In the above image, you'll notice that my caps haven't fully drained all of their voltage. That is as low as I could get them by creating a voltage drop in this part of the circuit. When you see that your caps will no longer drain past a certain voltage, you'll remove your multimeter probes and disconnect your alligator clips from the above noted points on the circuit board. Next, you'll connect one end of the alligator clips to the metal chassis and the other end directly to the anode (or positive side) of the filter caps (see Image 4A below)...



Then return your multimeter probes to their original position (one on the metal chassis and one on the positive lead of the filter cap). You should see the remainder of the voltage drain; once your voltage is gone, your amp is safe to work on!


STEP 2 : REMOVE THE OLD COUPLING CAPS

Now we need to pull out the old .1uF coupling caps; these caps are shown in Images 5A and 6A below...





Grab your needle-noise pliers, heat one of the solder joints (one cap at a time), and when the solder is soft enough, use the pliers to remove the capacitor's lead from the old joint (Image 7A)...



After you've successfully removed the old .1uF caps, grab both of your new .022uF caps, bend their leads at roughly the appropriate length for them to fit into the existing solder joints in the circuit board (Image 8A)...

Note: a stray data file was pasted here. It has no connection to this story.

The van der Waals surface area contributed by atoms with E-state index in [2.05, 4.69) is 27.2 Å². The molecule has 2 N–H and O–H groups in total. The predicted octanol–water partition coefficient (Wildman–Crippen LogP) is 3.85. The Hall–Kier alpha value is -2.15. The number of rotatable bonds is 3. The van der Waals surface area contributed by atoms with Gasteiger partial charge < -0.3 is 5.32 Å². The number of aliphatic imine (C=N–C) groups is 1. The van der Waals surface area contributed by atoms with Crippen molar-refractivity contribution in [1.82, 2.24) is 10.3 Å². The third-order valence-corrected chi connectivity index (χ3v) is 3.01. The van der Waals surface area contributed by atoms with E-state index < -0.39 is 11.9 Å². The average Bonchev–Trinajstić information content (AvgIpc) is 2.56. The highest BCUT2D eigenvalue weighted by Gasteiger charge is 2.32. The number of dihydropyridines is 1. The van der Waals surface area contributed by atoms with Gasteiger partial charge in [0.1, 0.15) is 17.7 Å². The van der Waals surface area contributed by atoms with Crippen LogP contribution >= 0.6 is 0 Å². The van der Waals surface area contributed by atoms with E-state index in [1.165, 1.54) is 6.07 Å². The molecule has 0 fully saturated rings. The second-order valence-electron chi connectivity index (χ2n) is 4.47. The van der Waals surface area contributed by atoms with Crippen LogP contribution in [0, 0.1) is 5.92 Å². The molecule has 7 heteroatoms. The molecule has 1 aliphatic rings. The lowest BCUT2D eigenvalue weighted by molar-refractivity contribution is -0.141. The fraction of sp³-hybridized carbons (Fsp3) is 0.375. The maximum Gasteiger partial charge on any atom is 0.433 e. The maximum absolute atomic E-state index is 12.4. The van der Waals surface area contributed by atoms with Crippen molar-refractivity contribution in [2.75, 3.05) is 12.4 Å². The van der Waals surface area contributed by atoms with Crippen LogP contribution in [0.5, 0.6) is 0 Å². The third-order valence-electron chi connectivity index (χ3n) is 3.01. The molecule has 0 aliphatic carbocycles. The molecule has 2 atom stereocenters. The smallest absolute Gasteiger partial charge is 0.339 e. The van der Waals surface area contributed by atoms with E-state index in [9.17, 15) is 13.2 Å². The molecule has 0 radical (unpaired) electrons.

Having our caps stand off the board just a little bit (once mounted) is fine, but we don't want them standing too far off so grab your wire cutters and trim a little off the bent ends.


STEP 3 : INSTALL THE NEW COUPLING CAPS

Yep, we're already here.  To install the new caps, all we have to do is heat the old solder joints and press the leads of our new caps into them.  This may require the use of some additional solder, but you can address that on a case-by-case basis.  You can either use your pliers or your hands to hold the cap in place while the solder cools.  This is all about preference of course, but just as a note it is always safer to not stick ones hands into the chassis!  Once you've installed these new caps you should have something along the lines of Image 9A below...



And wouldn't you know it...that's the mod! Easy, cheap, quick. All there is to do now is plug it in and hear the difference. You're always welcome to test voltages before plugging the amp back in, but I'm confident that I didn't mess anything up in there so I'm going to connect my amp to the speaker cabinet and just listen to hear if there are any audible issues.  When I hear no obvious issue, I'll reinstall my chassis properly and jam out like a maniac.  Okay here are sound clips AFTER the mod.  Same amp settings as before, and the first pass is bright channel, second pass is normal...


I am immediately happy with the results, as I've been looking for a generally brighter tone.  Both channels are what I would consider more useful and more versatile.  I've always loved this 5E3; it's an absolute classic and it never fails on me.  But I'm glad to have made this mod and allowed it to breathe a little more.  That concludes this week's Fix It Friday, we hope you enjoyed it. See you next time!